Perfectionism: The Sneaky (and Detrimental) Craving of High Achievers

By Seda Follis, BS, MA, MSW (in progress)

Pleasing others and performing for approval can be a sneaky craving, especially for those who are high achievers. While gaining approval from others may feel good in the moment, it’s a vicious cycle through which most never feel completely fulfilled. As Dr. Brené Brown says, perfectionism is the birthplace of shame. It can lead to anxiety, depression, and different types of addictions aimed at silencing the feelings of shame. Sadly, perfectionism can also get in the way of being our best selves. The fear of making mistakes, disappointing others, and not achieving what we wanted can become a default state when we operate with perfectionism. In this space, it is impossible to take chances and develop the sense of self needed to feel sustaining contentment. When we are hooked on pleasing everyone else, it is almost impossible to truly please ourselves.

The need to control the thoughts and reactions of others arises in order to combat the fear of failure and avoid uncomfortable emotions. In this way, we may have an internal voice whispering kind and loving words to ourselves and showing us the ways to fulfill our dreams, but perfectionism distorts and buries these whispers, replacing them with unattainable expectations for ourselves and others. 

This may be hard for a perfectionist to admit or understand, but there is another way to be. While perfectionism hampers the growth of our true potential, humility can help to develop a growth mindset while opening us to our fullest potential. According to Dr. Brené Brown, when we operate from a humility mindset, we can balance and accurately assess our contributions, including our strengths, imperfections, and opportunities for growth. This is a much more empowering state from which we can achieve our goals and dreams. This is the exact place where a high achiever needs to be.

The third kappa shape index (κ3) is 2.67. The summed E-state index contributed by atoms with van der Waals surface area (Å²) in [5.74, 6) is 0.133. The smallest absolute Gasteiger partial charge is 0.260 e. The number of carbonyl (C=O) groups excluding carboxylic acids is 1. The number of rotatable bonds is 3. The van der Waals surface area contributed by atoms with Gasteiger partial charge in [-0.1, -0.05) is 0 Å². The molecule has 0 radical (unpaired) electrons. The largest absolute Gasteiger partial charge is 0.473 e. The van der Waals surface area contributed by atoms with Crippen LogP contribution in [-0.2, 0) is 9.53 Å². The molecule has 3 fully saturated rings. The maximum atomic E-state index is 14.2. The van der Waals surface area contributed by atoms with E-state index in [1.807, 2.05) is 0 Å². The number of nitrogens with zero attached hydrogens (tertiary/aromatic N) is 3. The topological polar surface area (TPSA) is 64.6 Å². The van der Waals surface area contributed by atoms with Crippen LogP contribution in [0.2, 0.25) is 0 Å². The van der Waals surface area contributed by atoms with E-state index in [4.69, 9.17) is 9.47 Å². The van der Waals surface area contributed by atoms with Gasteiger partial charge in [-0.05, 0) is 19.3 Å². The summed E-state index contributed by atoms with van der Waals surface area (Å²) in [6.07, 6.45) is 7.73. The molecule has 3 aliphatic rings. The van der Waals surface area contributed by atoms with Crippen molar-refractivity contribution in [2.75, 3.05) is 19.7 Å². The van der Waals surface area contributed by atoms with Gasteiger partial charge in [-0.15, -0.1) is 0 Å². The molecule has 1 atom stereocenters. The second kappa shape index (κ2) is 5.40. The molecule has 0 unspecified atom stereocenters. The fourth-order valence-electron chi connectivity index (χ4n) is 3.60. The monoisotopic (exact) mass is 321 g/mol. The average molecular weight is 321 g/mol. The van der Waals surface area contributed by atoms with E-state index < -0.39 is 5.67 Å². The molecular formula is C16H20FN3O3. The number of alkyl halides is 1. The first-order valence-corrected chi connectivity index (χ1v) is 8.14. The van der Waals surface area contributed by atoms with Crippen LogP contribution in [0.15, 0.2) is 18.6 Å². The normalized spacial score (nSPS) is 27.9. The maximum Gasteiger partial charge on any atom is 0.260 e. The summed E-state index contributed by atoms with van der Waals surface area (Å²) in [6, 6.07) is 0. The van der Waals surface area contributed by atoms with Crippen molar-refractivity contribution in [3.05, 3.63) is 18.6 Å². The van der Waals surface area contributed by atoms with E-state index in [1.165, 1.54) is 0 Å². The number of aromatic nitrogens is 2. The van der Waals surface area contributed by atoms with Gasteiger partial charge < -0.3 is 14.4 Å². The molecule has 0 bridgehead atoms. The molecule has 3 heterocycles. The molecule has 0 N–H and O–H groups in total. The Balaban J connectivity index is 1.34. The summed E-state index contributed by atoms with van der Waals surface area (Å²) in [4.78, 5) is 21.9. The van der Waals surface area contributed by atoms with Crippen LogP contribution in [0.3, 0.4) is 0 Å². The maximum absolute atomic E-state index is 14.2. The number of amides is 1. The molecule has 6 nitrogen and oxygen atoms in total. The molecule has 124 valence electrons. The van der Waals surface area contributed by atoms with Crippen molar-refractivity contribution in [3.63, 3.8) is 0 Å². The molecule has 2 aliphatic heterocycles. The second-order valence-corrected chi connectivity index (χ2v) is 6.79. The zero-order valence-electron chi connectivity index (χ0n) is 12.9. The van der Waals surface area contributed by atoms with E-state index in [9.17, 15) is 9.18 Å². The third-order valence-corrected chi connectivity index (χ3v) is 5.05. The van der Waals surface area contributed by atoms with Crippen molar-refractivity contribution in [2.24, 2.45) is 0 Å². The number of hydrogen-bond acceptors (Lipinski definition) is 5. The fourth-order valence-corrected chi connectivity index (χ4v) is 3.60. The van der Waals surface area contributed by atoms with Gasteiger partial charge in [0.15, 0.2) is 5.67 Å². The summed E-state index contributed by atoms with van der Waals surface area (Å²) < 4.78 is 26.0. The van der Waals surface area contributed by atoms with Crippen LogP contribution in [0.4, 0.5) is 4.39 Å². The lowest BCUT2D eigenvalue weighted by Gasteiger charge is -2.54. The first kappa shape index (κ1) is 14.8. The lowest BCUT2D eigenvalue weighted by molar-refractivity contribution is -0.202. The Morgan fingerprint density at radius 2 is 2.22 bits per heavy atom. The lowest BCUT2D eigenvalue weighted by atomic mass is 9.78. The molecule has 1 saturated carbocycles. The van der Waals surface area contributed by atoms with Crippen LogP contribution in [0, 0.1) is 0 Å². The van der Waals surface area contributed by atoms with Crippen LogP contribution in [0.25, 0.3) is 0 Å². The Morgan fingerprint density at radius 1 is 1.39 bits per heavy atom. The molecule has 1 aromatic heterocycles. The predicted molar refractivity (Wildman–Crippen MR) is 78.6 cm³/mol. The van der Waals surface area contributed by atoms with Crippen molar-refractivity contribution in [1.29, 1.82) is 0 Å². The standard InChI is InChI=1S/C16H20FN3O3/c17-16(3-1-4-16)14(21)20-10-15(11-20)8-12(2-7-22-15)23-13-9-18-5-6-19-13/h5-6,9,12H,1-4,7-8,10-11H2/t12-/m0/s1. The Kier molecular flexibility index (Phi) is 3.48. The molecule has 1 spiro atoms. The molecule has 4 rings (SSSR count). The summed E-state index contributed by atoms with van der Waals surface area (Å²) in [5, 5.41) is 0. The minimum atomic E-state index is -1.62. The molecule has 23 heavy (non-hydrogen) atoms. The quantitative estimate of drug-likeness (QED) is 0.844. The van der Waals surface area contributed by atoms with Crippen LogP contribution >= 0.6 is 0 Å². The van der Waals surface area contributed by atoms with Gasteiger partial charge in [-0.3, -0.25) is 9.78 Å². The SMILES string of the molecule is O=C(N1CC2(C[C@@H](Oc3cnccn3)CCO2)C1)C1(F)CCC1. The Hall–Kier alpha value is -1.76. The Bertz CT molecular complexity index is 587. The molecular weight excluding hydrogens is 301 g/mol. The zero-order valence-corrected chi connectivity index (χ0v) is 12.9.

Humility and modesty are not the same things. Humility is not downplaying ourselves or our accomplishments. That is modesty. Instead, humility is being confident and courageous. For instance, with intellectual humility, we are open to consider information that does not fit with our current thinking while holding our strong views. Also, humility is not weakness. It is a strength and differentiator in our society, where we have more polarized views and have a hard time understanding each other. Humility allows us to continuously learn because it gives us permission to admit when we are wrong. We realize that getting it right is more important than needing to “prove” that we are right. Where perfectionism demands that we already be perfect to everyone around us, humility allows space for us to be truly who we are, mistakes and all.

If you are interested in getting to a place where you are more grounded and confident, with healthy relationships that limit perfectionist tendencies, there are a variety of journeys that you can choose. While there is no “perfect” solution for dealing with perfectionism, there are proven methods that alleviate it. Mindfulness is one of these methods, where we can incorporate various mindfulness practices into your day-to-day life to tackle perfectionism. You can read more about mindfulness on this page.  Another method that can be used is cognitive behavior therapy. While working with a professional who can offer cognitive behavior therapy, we gain the perspective that what we think, how we feel and how we behave are all closely connected. You can also find more about CBT on this page

If you suspect that perfectionism has been getting in the way of achieving your fullest potential and you would welcome the freedom from fears of failure and painful emotions, there are many therapists at The Center for Mindfulness & CBT who use CBT and/or mindfulness to help clients. Seda Follis is one of the newest therapists on the team and is happy to help you on your journey. You can find more information about Seda by clicking here